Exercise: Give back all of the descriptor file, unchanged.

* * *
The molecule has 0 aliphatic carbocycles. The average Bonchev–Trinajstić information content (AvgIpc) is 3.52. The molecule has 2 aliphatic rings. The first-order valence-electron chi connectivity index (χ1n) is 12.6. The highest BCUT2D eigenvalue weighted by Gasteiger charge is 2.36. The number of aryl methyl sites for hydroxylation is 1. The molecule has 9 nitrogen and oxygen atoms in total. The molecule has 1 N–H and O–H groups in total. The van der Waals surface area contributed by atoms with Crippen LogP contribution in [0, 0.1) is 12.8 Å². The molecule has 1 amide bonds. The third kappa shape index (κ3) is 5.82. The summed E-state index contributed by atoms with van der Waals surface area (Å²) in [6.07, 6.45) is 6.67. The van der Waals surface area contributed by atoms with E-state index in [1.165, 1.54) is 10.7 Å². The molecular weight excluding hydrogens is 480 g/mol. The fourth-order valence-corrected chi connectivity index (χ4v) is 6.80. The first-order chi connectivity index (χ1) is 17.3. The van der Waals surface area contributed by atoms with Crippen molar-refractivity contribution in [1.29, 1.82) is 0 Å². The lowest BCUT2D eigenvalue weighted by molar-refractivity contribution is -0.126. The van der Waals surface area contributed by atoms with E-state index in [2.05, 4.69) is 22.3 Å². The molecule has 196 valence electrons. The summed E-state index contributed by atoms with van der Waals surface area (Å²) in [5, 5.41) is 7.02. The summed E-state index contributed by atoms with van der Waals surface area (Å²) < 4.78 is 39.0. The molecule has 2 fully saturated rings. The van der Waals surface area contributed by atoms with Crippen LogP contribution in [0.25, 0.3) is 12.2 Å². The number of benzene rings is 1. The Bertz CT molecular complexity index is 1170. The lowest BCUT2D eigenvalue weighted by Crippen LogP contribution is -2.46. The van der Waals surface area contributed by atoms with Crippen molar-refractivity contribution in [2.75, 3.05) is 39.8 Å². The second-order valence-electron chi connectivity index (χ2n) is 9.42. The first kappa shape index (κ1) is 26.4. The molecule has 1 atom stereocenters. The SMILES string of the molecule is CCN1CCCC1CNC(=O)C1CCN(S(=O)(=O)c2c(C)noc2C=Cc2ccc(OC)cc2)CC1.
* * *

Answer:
The molecule has 0 aliphatic carbocycles. The average Bonchev–Trinajstić information content (AvgIpc) is 3.52. The molecule has 2 aliphatic rings. The first-order valence-electron chi connectivity index (χ1n) is 12.6. The highest BCUT2D eigenvalue weighted by Gasteiger charge is 2.36. The number of aryl methyl sites for hydroxylation is 1. The molecule has 9 nitrogen and oxygen atoms in total. The molecule has 1 N–H and O–H groups in total. The van der Waals surface area contributed by atoms with Crippen LogP contribution in [0, 0.1) is 12.8 Å². The molecule has 1 amide bonds. The third kappa shape index (κ3) is 5.82. The summed E-state index contributed by atoms with van der Waals surface area (Å²) in [6.07, 6.45) is 6.67. The van der Waals surface area contributed by atoms with E-state index in [1.165, 1.54) is 10.7 Å². The molecular weight excluding hydrogens is 480 g/mol. The fourth-order valence-corrected chi connectivity index (χ4v) is 6.80. The first-order chi connectivity index (χ1) is 17.3. The van der Waals surface area contributed by atoms with Crippen molar-refractivity contribution in [1.29, 1.82) is 0 Å². The lowest BCUT2D eigenvalue weighted by molar-refractivity contribution is -0.126. The van der Waals surface area contributed by atoms with E-state index in [2.05, 4.69) is 22.3 Å². The molecule has 196 valence electrons. The summed E-state index contributed by atoms with van der Waals surface area (Å²) in [5, 5.41) is 7.02. The summed E-state index contributed by atoms with van der Waals surface area (Å²) < 4.78 is 39.0. The molecule has 2 fully saturated rings. The van der Waals surface area contributed by atoms with Crippen LogP contribution in [0.25, 0.3) is 12.2 Å². The number of benzene rings is 1. The Bertz CT molecular complexity index is 1170. The lowest BCUT2D eigenvalue weighted by Crippen LogP contribution is -2.46. The van der Waals surface area contributed by atoms with Crippen molar-refractivity contribution in [2.75, 3.05) is 39.8 Å². The second-order valence-electron chi connectivity index (χ2n) is 9.42. The first kappa shape index (κ1) is 26.4. The molecule has 1 atom stereocenters. The SMILES string of the molecule is CCN1CCCC1CNC(=O)C1CCN(S(=O)(=O)c2c(C)noc2C=Cc2ccc(OC)cc2)CC1.